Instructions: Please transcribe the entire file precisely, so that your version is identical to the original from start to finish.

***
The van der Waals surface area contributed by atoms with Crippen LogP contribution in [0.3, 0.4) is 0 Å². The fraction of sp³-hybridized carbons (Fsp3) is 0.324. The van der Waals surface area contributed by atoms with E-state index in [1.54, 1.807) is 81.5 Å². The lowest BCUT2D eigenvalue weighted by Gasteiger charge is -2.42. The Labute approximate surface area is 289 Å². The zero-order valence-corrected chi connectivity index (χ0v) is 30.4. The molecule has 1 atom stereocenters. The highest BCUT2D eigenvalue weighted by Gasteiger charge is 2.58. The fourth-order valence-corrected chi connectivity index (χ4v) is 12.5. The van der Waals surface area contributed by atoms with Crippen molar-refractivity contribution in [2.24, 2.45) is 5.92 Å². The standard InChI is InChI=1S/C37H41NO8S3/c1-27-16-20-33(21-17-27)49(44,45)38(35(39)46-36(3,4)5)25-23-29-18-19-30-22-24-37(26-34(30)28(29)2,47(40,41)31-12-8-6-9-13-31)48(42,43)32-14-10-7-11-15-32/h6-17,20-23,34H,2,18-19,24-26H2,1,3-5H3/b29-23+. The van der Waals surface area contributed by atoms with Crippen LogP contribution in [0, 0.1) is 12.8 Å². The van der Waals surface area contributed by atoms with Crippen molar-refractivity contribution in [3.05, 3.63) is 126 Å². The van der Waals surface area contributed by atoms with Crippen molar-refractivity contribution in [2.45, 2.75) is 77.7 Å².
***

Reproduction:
The van der Waals surface area contributed by atoms with Crippen LogP contribution in [0.3, 0.4) is 0 Å². The fraction of sp³-hybridized carbons (Fsp3) is 0.324. The van der Waals surface area contributed by atoms with E-state index in [1.54, 1.807) is 81.5 Å². The lowest BCUT2D eigenvalue weighted by Gasteiger charge is -2.42. The Labute approximate surface area is 289 Å². The zero-order valence-corrected chi connectivity index (χ0v) is 30.4. The molecule has 1 atom stereocenters. The highest BCUT2D eigenvalue weighted by Gasteiger charge is 2.58. The fourth-order valence-corrected chi connectivity index (χ4v) is 12.5. The van der Waals surface area contributed by atoms with Crippen molar-refractivity contribution in [2.24, 2.45) is 5.92 Å². The standard InChI is InChI=1S/C37H41NO8S3/c1-27-16-20-33(21-17-27)49(44,45)38(35(39)46-36(3,4)5)25-23-29-18-19-30-22-24-37(26-34(30)28(29)2,47(40,41)31-12-8-6-9-13-31)48(42,43)32-14-10-7-11-15-32/h6-17,20-23,34H,2,18-19,24-26H2,1,3-5H3/b29-23+. The van der Waals surface area contributed by atoms with Crippen LogP contribution in [0, 0.1) is 12.8 Å². The van der Waals surface area contributed by atoms with Crippen molar-refractivity contribution in [3.05, 3.63) is 126 Å². The van der Waals surface area contributed by atoms with Crippen molar-refractivity contribution in [2.45, 2.75) is 77.7 Å².